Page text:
In case of sickness, the host family should consult a doctor if needed and your allowance should still be paid during this period. In case of an emergency, it is highly recommended that you have your own health and travel insurance coverage during your stay in Australia because your host family is not responsible to cover your medical or emergency costs.
There are a number of databases and sites, like Au Pair World, that match potential au pairs with host families, so do a Google search to see what’s available for starters. Be mindful, though, that there are plenty of for-profit companies that offer to place au pairs but will give you little support, so look for reviews of programs and agencies.
Of course, personal connections are always helpful, so if you know anyone who lives in the Netherlands or has ever lived there, it’s worth getting in touch to see if they know of any families looking for an au pair (still do a background check, though!). The most popular times for au pairs to start are at the beginning and end of the school year (late August and late June/early July, respectively) or the beginning of the calendar year, so start looking a few months ahead of those dates to maximize the amount of time you have to find a good host family.
The most important step in the application process is to register with one, or several, au pair agencies (the list of official providers approved by the International Au Pair Association is a good place to start) and create your profile with them. You can specify where you’d like to work and your preferences, as well as your educational and child-care experience, and any other skills, like languages.
You will also be asked to provide several references (both character and specifically related to your child-care experience) and will likely have to write a short letter introducing yourself to potential host families. Depending on the program, you may also be asked to submit a copy of your diploma or proof of educational level, as well as provide medical information and pass a basic criminal background check.
Once you have all your information, you will be able to start the process of matching with a host family. Some sites and agencies offer to find matches for you, while others allow you to do your own searches and contact the families that seem like the best matches. Both options are viable and should give you results, so you can try both, or choose the one that is more comfortable for you.
Do you have a passport? Great, that’s the first step! Unfortunately, it’s not the last (unless you’re from the EU)! Visa requirements vary considerably depending on your home country and the visa you’re using in the Netherlands. The one common factor, however, is that you must bring a legal copy of your birth certificate (in either English, Dutch, French or German – if it is not in one of these languages already, you have to get it officially translated), in order to register with your local town’s GBA (personal records database). This is a requirement of all au pairs, regardless of country of origin, so it’s vital you have that birth certificate copy with you.
EU residents: People from other EU countries have it the easiest – you don’t need a residence or work permit, pretty much all you have to do is show up with your birth certificate and you’re good to go. Though it isn’t required, Dutch authorities do recommend getting a residence permit anyway, as government entities may sometimes request one.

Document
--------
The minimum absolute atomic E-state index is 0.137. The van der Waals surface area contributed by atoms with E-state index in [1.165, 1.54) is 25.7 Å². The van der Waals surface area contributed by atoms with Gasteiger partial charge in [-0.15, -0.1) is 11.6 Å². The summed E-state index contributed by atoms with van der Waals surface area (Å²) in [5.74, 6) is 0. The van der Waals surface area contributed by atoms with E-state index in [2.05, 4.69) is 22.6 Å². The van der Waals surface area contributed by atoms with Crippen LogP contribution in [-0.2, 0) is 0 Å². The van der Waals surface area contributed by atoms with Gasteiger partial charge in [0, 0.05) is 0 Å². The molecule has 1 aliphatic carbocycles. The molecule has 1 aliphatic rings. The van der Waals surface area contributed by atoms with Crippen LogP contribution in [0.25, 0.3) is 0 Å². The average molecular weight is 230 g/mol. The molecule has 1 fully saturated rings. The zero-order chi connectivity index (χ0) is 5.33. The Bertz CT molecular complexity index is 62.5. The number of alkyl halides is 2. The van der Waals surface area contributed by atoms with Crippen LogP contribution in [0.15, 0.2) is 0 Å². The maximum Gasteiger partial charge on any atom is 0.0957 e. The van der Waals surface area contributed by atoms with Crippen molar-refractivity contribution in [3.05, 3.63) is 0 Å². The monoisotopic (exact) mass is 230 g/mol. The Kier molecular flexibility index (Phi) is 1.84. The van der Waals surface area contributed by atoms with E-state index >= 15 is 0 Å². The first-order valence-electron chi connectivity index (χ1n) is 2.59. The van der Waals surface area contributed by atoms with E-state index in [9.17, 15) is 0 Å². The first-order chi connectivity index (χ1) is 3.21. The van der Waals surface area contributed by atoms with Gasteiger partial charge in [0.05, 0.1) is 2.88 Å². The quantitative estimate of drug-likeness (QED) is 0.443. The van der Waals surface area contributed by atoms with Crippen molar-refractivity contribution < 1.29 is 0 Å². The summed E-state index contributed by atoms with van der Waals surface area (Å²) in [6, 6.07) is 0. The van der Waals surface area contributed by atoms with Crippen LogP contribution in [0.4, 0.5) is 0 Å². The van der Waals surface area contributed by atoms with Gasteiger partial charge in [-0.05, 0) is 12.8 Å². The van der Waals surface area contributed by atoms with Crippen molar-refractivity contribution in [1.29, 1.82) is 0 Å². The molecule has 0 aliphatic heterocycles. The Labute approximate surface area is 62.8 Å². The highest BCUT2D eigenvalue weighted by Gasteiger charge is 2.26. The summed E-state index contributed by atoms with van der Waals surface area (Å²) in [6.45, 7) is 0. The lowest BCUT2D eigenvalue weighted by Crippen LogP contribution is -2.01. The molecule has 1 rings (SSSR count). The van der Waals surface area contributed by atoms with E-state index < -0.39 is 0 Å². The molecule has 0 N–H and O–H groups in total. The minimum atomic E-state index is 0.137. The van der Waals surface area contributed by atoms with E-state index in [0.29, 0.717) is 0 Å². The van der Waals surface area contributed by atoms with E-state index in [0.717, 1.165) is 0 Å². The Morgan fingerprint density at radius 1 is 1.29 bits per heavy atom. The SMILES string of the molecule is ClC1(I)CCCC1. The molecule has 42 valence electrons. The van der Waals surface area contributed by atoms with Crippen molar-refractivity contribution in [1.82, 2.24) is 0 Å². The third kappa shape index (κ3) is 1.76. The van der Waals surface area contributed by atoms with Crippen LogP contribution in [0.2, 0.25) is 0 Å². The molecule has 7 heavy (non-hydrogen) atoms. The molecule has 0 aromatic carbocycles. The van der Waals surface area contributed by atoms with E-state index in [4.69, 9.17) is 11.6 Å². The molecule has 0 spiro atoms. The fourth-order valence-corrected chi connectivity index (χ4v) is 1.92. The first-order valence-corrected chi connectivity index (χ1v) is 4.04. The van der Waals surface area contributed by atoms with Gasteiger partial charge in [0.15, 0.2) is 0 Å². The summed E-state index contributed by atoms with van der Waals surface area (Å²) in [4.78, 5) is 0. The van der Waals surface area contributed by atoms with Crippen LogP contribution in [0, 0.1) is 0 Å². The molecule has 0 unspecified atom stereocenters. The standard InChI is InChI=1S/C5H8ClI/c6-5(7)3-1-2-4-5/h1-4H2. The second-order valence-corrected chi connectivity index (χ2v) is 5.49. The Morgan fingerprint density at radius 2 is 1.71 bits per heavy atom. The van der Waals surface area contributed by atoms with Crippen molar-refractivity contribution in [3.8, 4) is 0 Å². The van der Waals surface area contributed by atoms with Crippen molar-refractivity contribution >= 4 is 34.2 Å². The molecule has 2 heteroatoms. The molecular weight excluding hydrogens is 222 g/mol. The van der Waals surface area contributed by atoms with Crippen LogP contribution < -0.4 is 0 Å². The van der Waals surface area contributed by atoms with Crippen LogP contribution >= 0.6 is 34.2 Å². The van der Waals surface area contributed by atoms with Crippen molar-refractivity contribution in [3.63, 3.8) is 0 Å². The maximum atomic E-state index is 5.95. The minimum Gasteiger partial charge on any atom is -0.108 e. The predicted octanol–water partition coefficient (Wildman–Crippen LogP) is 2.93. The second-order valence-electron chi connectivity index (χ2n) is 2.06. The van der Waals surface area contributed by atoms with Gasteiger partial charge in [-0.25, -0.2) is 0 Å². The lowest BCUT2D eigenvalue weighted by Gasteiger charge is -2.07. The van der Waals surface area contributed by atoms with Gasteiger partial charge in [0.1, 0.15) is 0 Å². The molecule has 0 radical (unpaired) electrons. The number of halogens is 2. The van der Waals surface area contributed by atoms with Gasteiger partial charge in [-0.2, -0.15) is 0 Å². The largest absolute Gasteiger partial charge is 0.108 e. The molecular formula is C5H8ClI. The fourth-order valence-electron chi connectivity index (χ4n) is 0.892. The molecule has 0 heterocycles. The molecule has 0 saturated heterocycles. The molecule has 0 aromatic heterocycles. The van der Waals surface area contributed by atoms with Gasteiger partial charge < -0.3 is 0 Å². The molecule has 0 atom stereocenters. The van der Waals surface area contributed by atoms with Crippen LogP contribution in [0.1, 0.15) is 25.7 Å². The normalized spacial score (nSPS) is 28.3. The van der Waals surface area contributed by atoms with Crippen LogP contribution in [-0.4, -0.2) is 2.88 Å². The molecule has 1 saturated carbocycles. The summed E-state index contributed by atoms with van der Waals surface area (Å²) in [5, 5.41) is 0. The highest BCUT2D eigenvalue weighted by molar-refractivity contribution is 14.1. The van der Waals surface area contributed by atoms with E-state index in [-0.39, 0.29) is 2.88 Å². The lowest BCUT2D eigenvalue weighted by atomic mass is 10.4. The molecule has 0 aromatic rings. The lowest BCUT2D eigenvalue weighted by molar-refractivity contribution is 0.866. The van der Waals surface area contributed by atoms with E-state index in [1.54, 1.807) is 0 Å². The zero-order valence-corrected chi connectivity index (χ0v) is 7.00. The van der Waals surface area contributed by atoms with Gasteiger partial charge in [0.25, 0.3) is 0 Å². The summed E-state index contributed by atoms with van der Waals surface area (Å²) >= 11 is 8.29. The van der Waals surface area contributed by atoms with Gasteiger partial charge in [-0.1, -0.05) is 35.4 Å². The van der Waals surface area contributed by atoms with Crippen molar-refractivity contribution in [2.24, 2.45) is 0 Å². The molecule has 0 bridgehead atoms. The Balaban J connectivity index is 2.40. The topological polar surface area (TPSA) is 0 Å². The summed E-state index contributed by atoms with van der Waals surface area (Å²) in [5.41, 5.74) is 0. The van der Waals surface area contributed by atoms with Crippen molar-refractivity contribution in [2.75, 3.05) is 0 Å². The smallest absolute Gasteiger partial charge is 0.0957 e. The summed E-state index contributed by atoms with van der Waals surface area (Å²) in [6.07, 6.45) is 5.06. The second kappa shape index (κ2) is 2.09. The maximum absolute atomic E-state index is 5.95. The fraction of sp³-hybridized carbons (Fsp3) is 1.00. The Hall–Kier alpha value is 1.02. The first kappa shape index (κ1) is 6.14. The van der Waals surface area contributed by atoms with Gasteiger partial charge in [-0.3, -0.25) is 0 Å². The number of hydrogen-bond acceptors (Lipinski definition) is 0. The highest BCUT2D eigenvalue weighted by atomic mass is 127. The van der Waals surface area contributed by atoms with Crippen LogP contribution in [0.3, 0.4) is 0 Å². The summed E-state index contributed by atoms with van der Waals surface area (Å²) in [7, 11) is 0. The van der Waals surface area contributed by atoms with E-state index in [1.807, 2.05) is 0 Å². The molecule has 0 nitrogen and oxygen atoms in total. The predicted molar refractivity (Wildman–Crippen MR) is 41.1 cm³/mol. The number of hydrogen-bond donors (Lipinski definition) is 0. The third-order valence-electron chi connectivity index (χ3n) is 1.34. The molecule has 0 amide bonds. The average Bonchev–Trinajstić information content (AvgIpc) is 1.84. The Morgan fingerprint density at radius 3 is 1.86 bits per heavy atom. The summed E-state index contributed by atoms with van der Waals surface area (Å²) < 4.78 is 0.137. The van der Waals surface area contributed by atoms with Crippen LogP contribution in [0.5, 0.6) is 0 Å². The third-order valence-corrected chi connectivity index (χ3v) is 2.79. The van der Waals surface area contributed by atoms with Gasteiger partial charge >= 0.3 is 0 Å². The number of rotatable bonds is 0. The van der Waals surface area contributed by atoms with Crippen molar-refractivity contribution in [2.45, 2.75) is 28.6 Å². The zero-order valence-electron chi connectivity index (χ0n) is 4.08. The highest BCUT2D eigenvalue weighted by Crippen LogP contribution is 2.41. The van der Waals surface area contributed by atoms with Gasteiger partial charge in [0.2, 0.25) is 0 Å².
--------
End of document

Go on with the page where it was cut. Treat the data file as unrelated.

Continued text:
Non-EU residents: If you are staying longer than three months, you will need to apply for an MVV (Temporary Residence Permit) and/or a VVR (Regular Residence Permit). If you are from Australia, Canada, Japan, Monaco, Norway, Switzerland, Iceland, New Zealand, South Korea, Vatican City or the USA, you only need a VVR; otherwise, you will have to apply for both.
MVV applications should be done prior to your departure at the Dutch embassy or consulate in your home country. Do this with plenty of advance time, as the paperwork needs to be processed through IMMIG in the Netherlands before it can be approved and you can receive your MVV. Once you have it, you can depart for the Netherlands – you will have three days to register your visa with the authorities once you arrive.
If you come from a country that doesn’t require an MVV, you can enter the country on a regular tourist visa. Once in the Netherlands, you and your host family will complete the paperwork required for your VVR residence permit at the IND (immigration office).
It’s a cliché, for sure, but interviews really are all about finding a good match. Of course, you want your potential family to like you, but you also want to be sure that you like them. Think of the interview almost like a first date – you’re trying to make a good impression, and at the same time making sure they have what you’re looking for. Often, applying for an au pair position involves two rounds of interviews, if you’re going through a placement organization: first the organization will interview you to make sure they want to accept you as an au pair affiliated with their program, and then you’ll do an interview with prospective host families.
Both interviews will likely center around your past child-care experience, why you want to go to the Netherlands, any special skills you have and why you think you’ll be good at the job, so be prepared to talk about yourself and have answers ready for those basic questions.
The family interview will probably be more specific and should include information about the exact responsibilities that will come with the job, their expectations for you and any important details you should know about the children, the location or anything else. You and your host family will be signing a contract specifying all of this once you get there, so you’ll want to know what you’re getting into before you put your signature on anything.
It’s also a good idea to sit down before you speak with your family and think of some questions to ask them. Before you do this, make sure you know what you want from the experience – if you love playing peekaboo and the family’s children are 12 and 15, or if you’re dreaming of rolling Dutch farmland and they live in the middle of Rotterdam, then maybe it’s not the best match.
Bikes are hugely popular and a primary means of transportation in the Netherlands (according to some folks, there are twice as many bikes as cars in the country), so if you’re not comfortable on two wheels, you should probably start practicing now!
English is spoken widely and well throughout the country, so you may have to go a bit out of your way if you’re committed to learning Dutch. You will likely be speaking English with your family’s children, but can ask your host family or friends to help you practice the language in your time off.
When meeting people for the first time, shaking hands is the most acceptable way to greet them. However, for close friends, it’s not uncommon to do the three-point kiss (cheek to cheek and back to the first cheek) so get ready to get up close and personal with plenty of people by the end of year.